Periscopix

I'm still not a very good white wine, but I'm drinkable - you could put me in a punch, anyway.” Nick Hornby

Loredana Bleiziffer

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Another difficulty is that the average position number reported by Google is that it is an average over all auctions in which you participate. If you increase your bid, it is quite possible to see your average position move lower on the page! The reason is that when you increase your bid, your ad will appear in new auctions, and it will tend to come in at the bottom of those new auctions. This effect can be large enough to push your overall average position down. See this FAQ for more on this issue.

We have used a statistical model to account for these effects and found that, on average, there is very little variation in conversion rates by position for the same ad. For example, for pages where 11 ads are shown the conversion rate varies by less than 5% across positions. In other words, an ad that had a 1.0% conversion rate in the best position, would have about a 0.95% conversion rate in the worst position, on average. Ads above the search results have a conversion rate within ±2% of right-hand side positions.

Now the reason I looked into this in more detail is that this isn’t the effect I have seen. I know that my analysis is much more anecdotal than theirs (they have access to data from all advertisers in all industries in all geographies and I only have access to data from clients that myself or my colleagues have run campaigns for) but I have immediately seen that in fact there are strongly varying effects by marketplace and by industry. In fact, I would go so far as to say that roughly 80% of my clients have actually had conversion rates change significantly due purely to changes in ad position.

However - and this is what makes it more complex - not always the same way. If 40% of my clients found conversion rates to be higher at the top of the page, and 40% found them higher further down the page, and the remainder saw no change; then dealing with that data on aggregate would look like there was no major change.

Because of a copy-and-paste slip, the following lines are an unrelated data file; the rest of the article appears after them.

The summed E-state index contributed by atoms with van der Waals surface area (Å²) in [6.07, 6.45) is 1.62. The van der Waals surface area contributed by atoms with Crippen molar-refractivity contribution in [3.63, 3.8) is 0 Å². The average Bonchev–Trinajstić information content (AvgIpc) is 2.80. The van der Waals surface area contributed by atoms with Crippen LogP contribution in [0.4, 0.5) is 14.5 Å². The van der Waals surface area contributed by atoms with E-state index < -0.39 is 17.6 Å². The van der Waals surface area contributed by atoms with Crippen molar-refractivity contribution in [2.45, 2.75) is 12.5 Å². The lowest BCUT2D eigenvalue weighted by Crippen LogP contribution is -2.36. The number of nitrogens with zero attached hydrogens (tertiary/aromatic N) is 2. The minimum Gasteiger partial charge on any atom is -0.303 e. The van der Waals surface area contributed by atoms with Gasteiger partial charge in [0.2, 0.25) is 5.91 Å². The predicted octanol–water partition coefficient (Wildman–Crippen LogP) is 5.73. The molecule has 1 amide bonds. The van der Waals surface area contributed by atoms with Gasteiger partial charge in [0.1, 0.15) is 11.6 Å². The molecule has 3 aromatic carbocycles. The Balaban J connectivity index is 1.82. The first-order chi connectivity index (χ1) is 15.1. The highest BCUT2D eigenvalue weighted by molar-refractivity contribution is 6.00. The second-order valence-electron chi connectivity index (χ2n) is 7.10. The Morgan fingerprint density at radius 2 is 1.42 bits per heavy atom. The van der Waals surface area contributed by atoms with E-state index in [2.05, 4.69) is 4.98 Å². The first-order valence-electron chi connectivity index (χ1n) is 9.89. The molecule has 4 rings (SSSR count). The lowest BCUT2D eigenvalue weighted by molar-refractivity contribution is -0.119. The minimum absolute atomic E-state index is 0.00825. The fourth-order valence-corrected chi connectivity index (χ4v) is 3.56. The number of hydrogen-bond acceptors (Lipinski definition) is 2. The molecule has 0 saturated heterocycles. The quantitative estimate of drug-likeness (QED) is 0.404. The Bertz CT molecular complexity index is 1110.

What I’m getting at here is that as far as my experience goes there isn’t one population to analyse, there are several. Grouping the data together would lead to an inaccurate picture of what is really happening.

Now I don’t have anywhere near enough details about their analysis, and it’s being led by Hal Varian, a well respected economist who has published well in his field. So I would like to assume they’ve taken this into account. But there’s no mention in the article of anything like that. And no separate results for technology versus clothing versus accountancy versus publishing… Is it overly simplistic to assume that these will all behave the same way?

Two examples, and our hypothesized reasons for them:

  1. A company selling electronics products - laptops, printers, etc. These are items for personal users with a high relative cost, yet they are homogeneous and buying from one supplier makes little difference to the product than buying from another.
  2. A company selling graphics to businesses. They have a good URL for their industry and the products are highly personalised.

In the first instance, conversion rates rise dramatically as ads move down the page. In the second, the reverse occurs. Why? Since electronics products are homogeneous, people’s supplier decision is dictated largely by price. Because the product is a large proportion of disposable income people research thoroughly. These two factors combine to mean that serious buyers click further down the page and then buy from the cheapest source (assuming all sites look reasonably trustworthy etc).

But in the second case the so called “vanity positions” at the top of the page imply to the browser that the supplier is a successful firm. Saying “look at us, we’re at the top of Google” has a larger effect when the user has to trust you that your personalised product will be in safe hands.

Now obviously both of these effects work in both cases, and there are many other effects too. These are simply a couple that I have picked out to explain why there will regularly be differences in conversion rates due to ad position. In some cases one effect will be stronger and we’ll see conversion rates rise with ad position, in other cases another effect will dominate and conversion rates will fall with ad position. The point is that different markets behave differently, and have a different mix of effects working.

To come to a conclusion and say “conversion rates don’t vary with ad position” is patently false, because we see otherwise every day. So why would Google’s own analysis say otherwise? I suggest that it’s because they decided that more data would lead to better analysis, and failed to separate the different populations involved, leading to aggregated data and misleading conclusions.

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